Not sure what to do in Tokyo at night?
As the capital of Japan, Tokyo is a thriving metropolitan city that never sleeps. With an incredible range of things to do, there is never a dull moment at night in Tokyo.
Here on our Tokyo blog post, we will talk about the 18 best things to do in Tokyo at night and why you should add them to your Tokyo itinerary!
What to Do in Tokyo at Night: 18 Best Things to Do in Tokyo at Night
1. Visit Sensoji At Night, Tokyo’s Oldest Temple
Sensoji, otherwise known as Asakusa Kannon Temple, is the most famous Buddhist Temple in Tokyo. As the oldest temple in Tokyo, visiting the Sensoji Temple is a must on any Tokyo trip. But is it worth visiting it at night? Totally!
In the daytime, Sensoji is teeming with tourists and locals. Everywhere you go, you are overwhelmed by the noise and crowds, diminishing the sacred grounds of Sensoji.
The famous Nakamise Street with vendors lined up on both sides of the street is a maze of people. The only way you can get through is by repeatedly saying the word “Sumimasen (Excuse Me)” like a broken record.
However, Sensoji at night is a completely different universe. Though the vendors on Nakamise Street are closed, the temple grounds are opened at all hours. Both the gates that guard the temple and the famous 5-story pagoda are lit up, enchanting the place in a unique way.
The experience of walking through such a sacred place is calm and meditative, and honestly one of my favorite things to do in Tokyo at night alone. Sensoji at night is also one of the best places for photography in Tokyo!
If you are a lover of history and temples, make sure you give the city of Kyoto a visit!
2. Challenge Your Friends At One Of Akihabara’s Top Arcades!
One of my favorite Tokyo night activities is to visit the addicting arcades in Akihabara. Nicknamed the Electric Town of Japan, Akihabara is filled with electronic stores, otaku culture, and arcades as tall as skyscrapers!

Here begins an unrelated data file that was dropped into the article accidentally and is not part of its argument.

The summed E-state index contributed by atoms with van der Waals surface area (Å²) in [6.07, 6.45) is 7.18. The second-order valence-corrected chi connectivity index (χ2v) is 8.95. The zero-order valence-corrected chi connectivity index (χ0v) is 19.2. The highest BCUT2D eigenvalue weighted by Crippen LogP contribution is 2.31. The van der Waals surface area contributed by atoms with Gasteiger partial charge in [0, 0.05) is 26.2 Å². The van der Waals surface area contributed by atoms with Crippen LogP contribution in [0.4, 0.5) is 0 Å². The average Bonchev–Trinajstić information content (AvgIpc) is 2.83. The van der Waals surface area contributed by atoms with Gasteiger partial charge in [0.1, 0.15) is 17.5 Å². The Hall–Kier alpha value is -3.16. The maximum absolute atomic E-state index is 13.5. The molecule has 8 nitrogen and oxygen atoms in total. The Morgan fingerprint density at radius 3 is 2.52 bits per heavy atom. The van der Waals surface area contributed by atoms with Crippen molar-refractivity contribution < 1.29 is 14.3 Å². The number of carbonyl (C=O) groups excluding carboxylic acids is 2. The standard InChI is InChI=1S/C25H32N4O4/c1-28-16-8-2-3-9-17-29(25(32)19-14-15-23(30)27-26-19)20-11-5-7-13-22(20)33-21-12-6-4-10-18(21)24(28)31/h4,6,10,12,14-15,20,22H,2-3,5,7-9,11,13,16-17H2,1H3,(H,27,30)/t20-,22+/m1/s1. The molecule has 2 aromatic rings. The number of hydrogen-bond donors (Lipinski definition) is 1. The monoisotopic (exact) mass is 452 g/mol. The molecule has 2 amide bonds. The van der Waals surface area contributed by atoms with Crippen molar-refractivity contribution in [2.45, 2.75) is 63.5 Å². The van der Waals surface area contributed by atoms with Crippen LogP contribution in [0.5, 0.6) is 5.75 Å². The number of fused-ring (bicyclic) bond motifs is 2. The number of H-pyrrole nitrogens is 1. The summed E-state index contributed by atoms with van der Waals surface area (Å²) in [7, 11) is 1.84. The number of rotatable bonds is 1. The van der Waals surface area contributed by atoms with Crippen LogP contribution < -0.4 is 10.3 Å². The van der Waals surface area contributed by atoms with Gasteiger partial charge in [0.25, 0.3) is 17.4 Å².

If you are a big fan of arcades such as Dave and Buster’s make sure you give the arcades in Tokyo a go. The gaming machines in the Tokyo arcades are much more high-tech and complex than any other ones I have seen. Virtual reality, jockey simulation, Taiko rhythm game, if there is a game you like, you will find it at the arcades in Akihabara.
Are you are traveling to Tokyo with friends or kids? Take them to the arcades for a fun night of competitive or cooperative gaming. Whichever one you choose, it is a great bonding experience!
If you want to test your luck and win a mega adorable Japanese plushie, there are plenty of crane machines to every arcade. However, like everything in Japan, extreme precision and patience are required to emerge victoriously.
There are several SEGA arcade megastores in Akihabara. SEGA Building 3 needs to be your first stop in Akihabara.
3. Admire The Neon Lights At Akihabara, Shibuya, or Shinjuku
One of my favorite free things to do in Tokyo at night is just to stroll around and admire the bedazzling neon lights. Part of the quintessential Tokyo experience, the neon lights are iconic symbols of a city that never sleeps.
These vertical catchy advertisements are plastered throughout the city of Tokyo, and many locals have already taken them for granted. For travelers, the neon signs are a top Japanese sightseeing spot on their own.
The 3 best places for seeing the neon lights are Shibuya, Shinjuku, and Akihabara.
In Shibuya, the best place to see neon lights is the area surrounding the “Shibuya Crossing”. In Shinjuku, the red-light district Kabukicho is filled with these captivating neon signs!
In the Electric Town of Akihabara, you don’t find neon lights, they find you! You won’t have any problems finding neon lights in Akihabara!
If you are traveling alone and would like some company, check out this night walking tour in Tokyo!
4. Visit The Hottest Attraction in Tokyo, Robot Restaurant
By: Caroline of CKtravels
There are several Shinjuku night-time activities worthy of your Yen but none more so than the weird and wonderful world of the famous Robot Restaurant.
Located in the entertainment district of Kabukicho just a 5-minute walk from Shinjuku station, this is a cabaret show like no other.